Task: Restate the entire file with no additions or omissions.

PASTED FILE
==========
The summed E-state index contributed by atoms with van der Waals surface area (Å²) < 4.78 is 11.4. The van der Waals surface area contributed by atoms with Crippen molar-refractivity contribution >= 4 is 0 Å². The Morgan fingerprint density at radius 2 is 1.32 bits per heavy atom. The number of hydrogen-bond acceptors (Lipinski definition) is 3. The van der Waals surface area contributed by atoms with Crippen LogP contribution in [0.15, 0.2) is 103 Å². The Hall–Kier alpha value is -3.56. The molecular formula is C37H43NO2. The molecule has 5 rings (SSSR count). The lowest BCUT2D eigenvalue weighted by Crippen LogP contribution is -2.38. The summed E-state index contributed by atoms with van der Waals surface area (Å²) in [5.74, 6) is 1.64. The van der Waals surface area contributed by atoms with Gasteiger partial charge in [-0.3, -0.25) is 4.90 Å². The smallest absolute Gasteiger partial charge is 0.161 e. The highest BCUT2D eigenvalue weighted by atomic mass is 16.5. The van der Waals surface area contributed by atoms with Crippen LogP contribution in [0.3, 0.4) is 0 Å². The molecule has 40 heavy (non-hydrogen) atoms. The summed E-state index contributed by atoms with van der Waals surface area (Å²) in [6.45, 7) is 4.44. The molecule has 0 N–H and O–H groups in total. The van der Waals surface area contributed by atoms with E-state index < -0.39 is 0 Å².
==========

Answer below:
The summed E-state index contributed by atoms with van der Waals surface area (Å²) < 4.78 is 11.4. The van der Waals surface area contributed by atoms with Crippen molar-refractivity contribution >= 4 is 0 Å². The Morgan fingerprint density at radius 2 is 1.32 bits per heavy atom. The number of hydrogen-bond acceptors (Lipinski definition) is 3. The van der Waals surface area contributed by atoms with Crippen LogP contribution in [0.15, 0.2) is 103 Å². The Hall–Kier alpha value is -3.56. The molecular formula is C37H43NO2. The molecule has 5 rings (SSSR count). The lowest BCUT2D eigenvalue weighted by Crippen LogP contribution is -2.38. The summed E-state index contributed by atoms with van der Waals surface area (Å²) in [5.74, 6) is 1.64. The van der Waals surface area contributed by atoms with Gasteiger partial charge in [-0.3, -0.25) is 4.90 Å². The smallest absolute Gasteiger partial charge is 0.161 e. The highest BCUT2D eigenvalue weighted by atomic mass is 16.5. The van der Waals surface area contributed by atoms with Crippen LogP contribution in [0.3, 0.4) is 0 Å². The molecule has 40 heavy (non-hydrogen) atoms. The summed E-state index contributed by atoms with van der Waals surface area (Å²) in [6.45, 7) is 4.44. The molecule has 0 N–H and O–H groups in total. The van der Waals surface area contributed by atoms with E-state index < -0.39 is 0 Å².